You may not know bonsai trees have a classification based on the dimension. It isn’t an absolute rule and the measure of the bonsai isn’t really important. No one should grow his bonsai thinking of the category it belongs to, yet it is important he has those basic notions that complete his bonsai culture.
Japanese people divided bonsai into groups giving them a name. A precise classification doesn’t exist, every bonsai master varies it a little. This one I present here is generic, but consider a tolerance of 5-6 cm (2-3 inches).
SHITO or KESHITSUBU: these are those little bonsai measuring around two or three centimeters (one or two inches), they are really difficult to cultivate and should be approached only by experienced people.
MAME: mame are little bonsai measuring no more than 10 cm (4 inches).
KOMONO: up to 15 cm (6 inches), these bonsai are still hard to manage as little parts may be tricky to handle.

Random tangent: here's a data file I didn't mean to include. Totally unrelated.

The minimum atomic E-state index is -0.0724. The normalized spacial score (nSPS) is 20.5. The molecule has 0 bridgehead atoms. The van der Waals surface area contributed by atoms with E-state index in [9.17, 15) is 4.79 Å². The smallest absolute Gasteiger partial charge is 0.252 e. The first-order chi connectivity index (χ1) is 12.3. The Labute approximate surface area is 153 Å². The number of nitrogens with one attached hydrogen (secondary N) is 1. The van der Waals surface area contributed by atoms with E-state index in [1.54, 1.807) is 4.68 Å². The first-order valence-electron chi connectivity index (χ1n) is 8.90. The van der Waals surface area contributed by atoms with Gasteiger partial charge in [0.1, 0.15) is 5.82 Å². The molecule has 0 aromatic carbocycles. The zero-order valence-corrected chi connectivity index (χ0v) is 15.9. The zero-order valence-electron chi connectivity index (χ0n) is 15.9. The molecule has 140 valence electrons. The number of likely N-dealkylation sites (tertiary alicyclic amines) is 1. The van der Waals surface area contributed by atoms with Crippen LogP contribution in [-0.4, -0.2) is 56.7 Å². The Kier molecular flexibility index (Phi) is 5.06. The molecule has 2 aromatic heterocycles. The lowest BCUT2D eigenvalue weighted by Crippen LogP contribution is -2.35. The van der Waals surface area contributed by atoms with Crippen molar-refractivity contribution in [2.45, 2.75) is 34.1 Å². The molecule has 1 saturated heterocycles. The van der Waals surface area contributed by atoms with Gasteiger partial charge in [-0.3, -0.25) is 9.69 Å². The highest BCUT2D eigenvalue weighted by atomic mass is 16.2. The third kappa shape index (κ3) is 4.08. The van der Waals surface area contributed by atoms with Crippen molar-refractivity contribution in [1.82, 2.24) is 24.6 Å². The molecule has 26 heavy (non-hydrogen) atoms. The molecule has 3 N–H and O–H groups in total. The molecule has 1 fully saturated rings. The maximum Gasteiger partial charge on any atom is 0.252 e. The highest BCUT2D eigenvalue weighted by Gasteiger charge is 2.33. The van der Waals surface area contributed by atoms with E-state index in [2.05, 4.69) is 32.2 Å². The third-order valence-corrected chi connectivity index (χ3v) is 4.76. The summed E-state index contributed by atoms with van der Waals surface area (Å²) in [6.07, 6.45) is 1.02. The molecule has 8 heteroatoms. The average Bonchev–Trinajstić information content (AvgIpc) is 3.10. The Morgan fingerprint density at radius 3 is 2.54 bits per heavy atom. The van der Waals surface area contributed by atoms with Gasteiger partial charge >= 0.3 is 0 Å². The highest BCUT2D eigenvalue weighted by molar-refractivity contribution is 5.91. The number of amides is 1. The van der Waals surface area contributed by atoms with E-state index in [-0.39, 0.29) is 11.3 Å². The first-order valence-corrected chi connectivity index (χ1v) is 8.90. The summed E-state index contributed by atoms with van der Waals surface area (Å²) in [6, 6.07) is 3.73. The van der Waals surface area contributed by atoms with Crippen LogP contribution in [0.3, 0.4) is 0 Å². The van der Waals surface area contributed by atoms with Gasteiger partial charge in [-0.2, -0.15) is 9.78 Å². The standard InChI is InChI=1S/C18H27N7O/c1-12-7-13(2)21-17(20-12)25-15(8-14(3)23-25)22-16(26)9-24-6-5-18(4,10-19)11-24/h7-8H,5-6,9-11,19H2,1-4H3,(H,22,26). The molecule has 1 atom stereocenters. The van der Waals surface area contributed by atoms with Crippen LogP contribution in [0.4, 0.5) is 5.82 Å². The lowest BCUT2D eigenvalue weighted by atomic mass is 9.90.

KATADE-MOKI: those from 20 cm to 40 cm (8-16 inches) are called “one hand bonsai” because it’s the last category that can be handled using just one hand. These one are the most diffuse.
CHUMONO: “two hand bonsai” start from 40 cm up to 90 cm (16-35 inches) and are the most appreciated because their proportions are well balanced. In this category there are wonderful bonsai, the masterpiece of this art, the most admired and loved specimens.
OMONO: the last group presented here is the one up to 120 cm (45 inches). These are spectacular, but maybe they appear more like “normal” trees than bonsai. In this category there are breathtaking specimens for sure but this isn’t the group bonsai are famous for.